In every Florida personal injury case, including in all injury claims filed by cruise ship passengers in Federal Court, the judge will order the parties to attend a settlement conference known as a mediation. Each judge is different; some force the parties to sit down early on–before unspeakably huge amounts of time and money are spent in litigation–to see if the claim can just be settled. Others wait to the last minute, mere days before trial. Either way, both the claimant and defendant at some point will have to attend mediation.
For years I have dreaded these meetings, where my clients and I are forced by court order to sit in some fancy conference room, across from a smug insurance defense lawyer and her claims adjuster, separated by a few feet of mahogany and a cup of cold coffee.
What is a Mediation?
Sitting at the head of the table is a Court-Appointed Mediator, someone who is usually an experienced and semi-retired trial lawyer, former judge, or in some cases just a lawyer who took a seminar to get certification. In fact, the Florida Bar offers courses and a detailed manual on how to conduct a mediation. As in everything in life, there are a few great mediators and many poor ones.
At a mediation, nobody decides who is wrong or right or how much or little money a case is worth. Rather, each side makes a presentation to the mediator. Those presentations can range from elaborate PowerPoint shows with animated computerized graphics, to nothing. My fifteen- year-old daughter Sara Rose helped me last week by creating a mediation presentation that used an old CNN story about a rare medical condition called RSD (Reflex sympathetic dystrophy) to educate the mediator in a cruise ship injury case about the alleged injury of a lady we are trying to help. The case settled.
The presentations also provide the defense lawyers a chance to speak directly to and at the plaintiffs in a manner that would be prohibited in any other setting, since everything that is said during the meeting is privileged and confidential. They often look the plaintiffs in the eyes and tell them how little their cases are worth and how they will lose at trial. It can be quite powerful and terrifying for an unprepared plaintiff.
Following the presentations, the parties are separated into different rooms so that the mediator can speak privately to each side. That process is called caucusing, and the mediator shuffles back and forth between the rooms, conveying offers and counter-offers that would remind anyone who has ever been to a bazaar or flea market of the haggling over a Persian rug.
Sophisticated negotiation techniques are used, like offering to “bracket” offers. Scenarios play out, such as if you go to X, then I will go to Y, in an effort to figure out just how much or little one side is willing to take.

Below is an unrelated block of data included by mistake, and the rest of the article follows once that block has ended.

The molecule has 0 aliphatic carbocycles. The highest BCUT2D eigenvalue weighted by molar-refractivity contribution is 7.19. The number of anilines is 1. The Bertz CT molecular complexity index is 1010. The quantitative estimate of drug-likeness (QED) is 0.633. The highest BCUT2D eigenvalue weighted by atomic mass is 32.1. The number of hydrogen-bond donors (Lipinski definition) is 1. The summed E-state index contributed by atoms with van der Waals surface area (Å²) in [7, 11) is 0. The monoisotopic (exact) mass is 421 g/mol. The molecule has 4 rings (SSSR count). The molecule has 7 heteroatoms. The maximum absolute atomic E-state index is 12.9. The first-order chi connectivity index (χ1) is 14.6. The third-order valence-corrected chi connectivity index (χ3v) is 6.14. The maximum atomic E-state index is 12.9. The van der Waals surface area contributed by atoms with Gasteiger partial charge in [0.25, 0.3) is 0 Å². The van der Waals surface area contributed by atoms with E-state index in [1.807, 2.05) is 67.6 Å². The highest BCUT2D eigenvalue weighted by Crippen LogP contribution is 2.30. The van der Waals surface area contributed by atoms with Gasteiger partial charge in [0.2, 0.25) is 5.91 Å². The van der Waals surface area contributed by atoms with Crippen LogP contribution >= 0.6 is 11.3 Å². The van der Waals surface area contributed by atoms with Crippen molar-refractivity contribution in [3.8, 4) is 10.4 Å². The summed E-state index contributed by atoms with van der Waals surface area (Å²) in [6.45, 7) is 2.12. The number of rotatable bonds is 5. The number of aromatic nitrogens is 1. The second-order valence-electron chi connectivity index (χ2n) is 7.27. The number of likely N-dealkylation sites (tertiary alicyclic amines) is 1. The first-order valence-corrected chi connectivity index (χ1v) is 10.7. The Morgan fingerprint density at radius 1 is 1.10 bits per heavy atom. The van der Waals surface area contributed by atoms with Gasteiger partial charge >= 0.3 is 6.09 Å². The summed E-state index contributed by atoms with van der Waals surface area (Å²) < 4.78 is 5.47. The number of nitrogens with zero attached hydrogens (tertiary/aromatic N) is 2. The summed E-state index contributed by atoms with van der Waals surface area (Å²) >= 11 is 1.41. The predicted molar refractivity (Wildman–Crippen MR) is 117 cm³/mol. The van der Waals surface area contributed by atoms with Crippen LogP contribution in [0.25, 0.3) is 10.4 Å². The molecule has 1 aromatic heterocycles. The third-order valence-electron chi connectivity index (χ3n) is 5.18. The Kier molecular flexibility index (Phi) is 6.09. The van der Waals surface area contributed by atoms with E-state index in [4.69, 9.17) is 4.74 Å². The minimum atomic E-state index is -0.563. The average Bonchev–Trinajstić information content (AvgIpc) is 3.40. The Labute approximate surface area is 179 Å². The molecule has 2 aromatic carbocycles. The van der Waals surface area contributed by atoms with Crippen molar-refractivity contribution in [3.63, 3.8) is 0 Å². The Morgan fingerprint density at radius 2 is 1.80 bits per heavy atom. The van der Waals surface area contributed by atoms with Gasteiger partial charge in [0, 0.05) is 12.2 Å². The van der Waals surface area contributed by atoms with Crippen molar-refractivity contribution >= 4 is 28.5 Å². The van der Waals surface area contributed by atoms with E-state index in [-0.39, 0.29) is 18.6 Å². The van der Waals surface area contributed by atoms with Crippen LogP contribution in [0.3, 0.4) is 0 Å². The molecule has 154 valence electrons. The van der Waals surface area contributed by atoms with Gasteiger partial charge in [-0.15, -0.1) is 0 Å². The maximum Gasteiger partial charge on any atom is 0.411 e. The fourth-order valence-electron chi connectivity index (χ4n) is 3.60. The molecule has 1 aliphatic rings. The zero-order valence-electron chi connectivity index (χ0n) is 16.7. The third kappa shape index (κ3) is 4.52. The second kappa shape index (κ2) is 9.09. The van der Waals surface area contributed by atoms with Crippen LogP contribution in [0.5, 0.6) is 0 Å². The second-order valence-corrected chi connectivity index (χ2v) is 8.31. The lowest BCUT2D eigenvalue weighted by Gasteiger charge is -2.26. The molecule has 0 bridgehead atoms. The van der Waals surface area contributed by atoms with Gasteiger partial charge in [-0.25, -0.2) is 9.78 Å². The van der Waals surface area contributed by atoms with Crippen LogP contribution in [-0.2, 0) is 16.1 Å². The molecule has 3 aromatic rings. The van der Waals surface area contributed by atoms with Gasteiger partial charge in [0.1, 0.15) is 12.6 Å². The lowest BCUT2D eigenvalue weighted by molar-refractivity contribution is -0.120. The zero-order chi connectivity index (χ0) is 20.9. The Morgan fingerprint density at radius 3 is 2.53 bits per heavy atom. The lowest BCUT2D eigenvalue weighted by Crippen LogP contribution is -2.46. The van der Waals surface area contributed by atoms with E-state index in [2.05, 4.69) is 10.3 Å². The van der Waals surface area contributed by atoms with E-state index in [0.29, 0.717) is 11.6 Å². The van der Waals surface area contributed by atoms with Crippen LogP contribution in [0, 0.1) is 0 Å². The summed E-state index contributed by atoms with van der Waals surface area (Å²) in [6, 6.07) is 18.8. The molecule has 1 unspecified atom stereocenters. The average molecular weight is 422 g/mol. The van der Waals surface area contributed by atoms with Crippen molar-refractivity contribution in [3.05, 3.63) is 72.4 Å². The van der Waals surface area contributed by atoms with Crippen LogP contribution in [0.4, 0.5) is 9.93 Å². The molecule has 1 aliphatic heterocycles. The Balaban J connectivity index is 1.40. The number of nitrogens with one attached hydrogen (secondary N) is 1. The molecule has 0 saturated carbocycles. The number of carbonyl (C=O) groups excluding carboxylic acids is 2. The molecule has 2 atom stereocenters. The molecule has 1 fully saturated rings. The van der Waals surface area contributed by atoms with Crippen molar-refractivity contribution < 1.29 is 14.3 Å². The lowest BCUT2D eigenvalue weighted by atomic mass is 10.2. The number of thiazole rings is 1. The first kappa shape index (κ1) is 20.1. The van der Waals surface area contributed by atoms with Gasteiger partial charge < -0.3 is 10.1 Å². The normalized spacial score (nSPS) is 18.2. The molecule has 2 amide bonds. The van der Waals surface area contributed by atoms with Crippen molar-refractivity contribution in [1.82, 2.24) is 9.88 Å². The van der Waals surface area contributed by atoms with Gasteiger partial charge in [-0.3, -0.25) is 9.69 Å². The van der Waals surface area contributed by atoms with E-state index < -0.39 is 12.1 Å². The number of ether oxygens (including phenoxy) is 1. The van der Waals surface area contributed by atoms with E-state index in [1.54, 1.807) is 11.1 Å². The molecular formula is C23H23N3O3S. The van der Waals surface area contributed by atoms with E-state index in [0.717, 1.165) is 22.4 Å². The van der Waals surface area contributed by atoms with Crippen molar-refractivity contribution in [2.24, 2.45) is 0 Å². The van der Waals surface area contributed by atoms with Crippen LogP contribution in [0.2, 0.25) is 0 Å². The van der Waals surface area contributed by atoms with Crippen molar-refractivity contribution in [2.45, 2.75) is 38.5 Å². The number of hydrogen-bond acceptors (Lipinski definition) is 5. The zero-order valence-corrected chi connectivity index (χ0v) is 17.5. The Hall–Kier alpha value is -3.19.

How to Settle With Mediation
Most mediations I participate in are not successful; in other words, they do not result in a settlement. Defense lawyers and I very rarely if ever agree on the value of a case. I always think the case is worth more than they do, or more than their clients are willing to offer to pay.
I have said for years–in response to pompous defense lawyers, who pretend to know exactly how much a jury will return in a verdict for in a particular case, while making a demeaning offer to my injured client–”If either you or I really knew what the verdict would be, neither one of us would be sitting here right now.” In other words no one will ever know what a given jury will do with a given case, as that is nearly impossible to predict in most cases, except for those instances when the damages are catastrophic or liability is weak.
Why Mediations Fail?
I used to blame the process, the mediator, or stubborn clients. I have now turned my focus on myself. I closely watched a talented lawyer and friend of mine named Bob Brown settle case after case at mediation. To be sure, he used to be a defense lawyer and has the All-American charm usually reserved for quarterbacks and talk show hosts. But there had to be something more. How could he settle cruise ship accident cases at mediation while mine would always reach impasse, resulting in years of litigation, trials, and appeals?
What did he know that I didn’t? I asked him, and he told me simply that sometimes, for some people I am trying to help, it is better for them to get the case behind them, even if it may mean taking less today than a jury might give three years down the road. A trial is not always in the best interest of the client, and by becoming friends with the defense lawyer, I can accomplish more than by always being on the attack.
When Bob first told me he would take the defendant’s lawyer out for lunch, dinner, or drinks to discuss a case, I was baffled. How could I possibly break bread with the “other side”? But like any great diplomat, he showed me the power a sit-down can have towards reaching the ultimate goal of serving the client. For that lesson, I am grateful.
Cruise Ship Accident Mediations
In cruise ship litigation, the dynamic is much different than in a typical slip and fall at Walmart or Publix or a rear-end car accident, because defendant cruise lines like Carnival, Royal Caribbean, Norwegian, or Disney have such extraordinary resources at their disposal and can afford to pay most verdicts, literally from the profits they make in about six minutes in their respective casinos.
If you have been injured aboard a cruise ship, call our ship accident attorneys. I would like to help you. I have successfully helped people in claims against Carnival, Royal Caribbean, Disney, Princess, and Norwegian Cruise lines. We proudly provide free initial no-fee/no-cost consultations via SKYPE, email, or Toll-Free at 1-866-597-4529.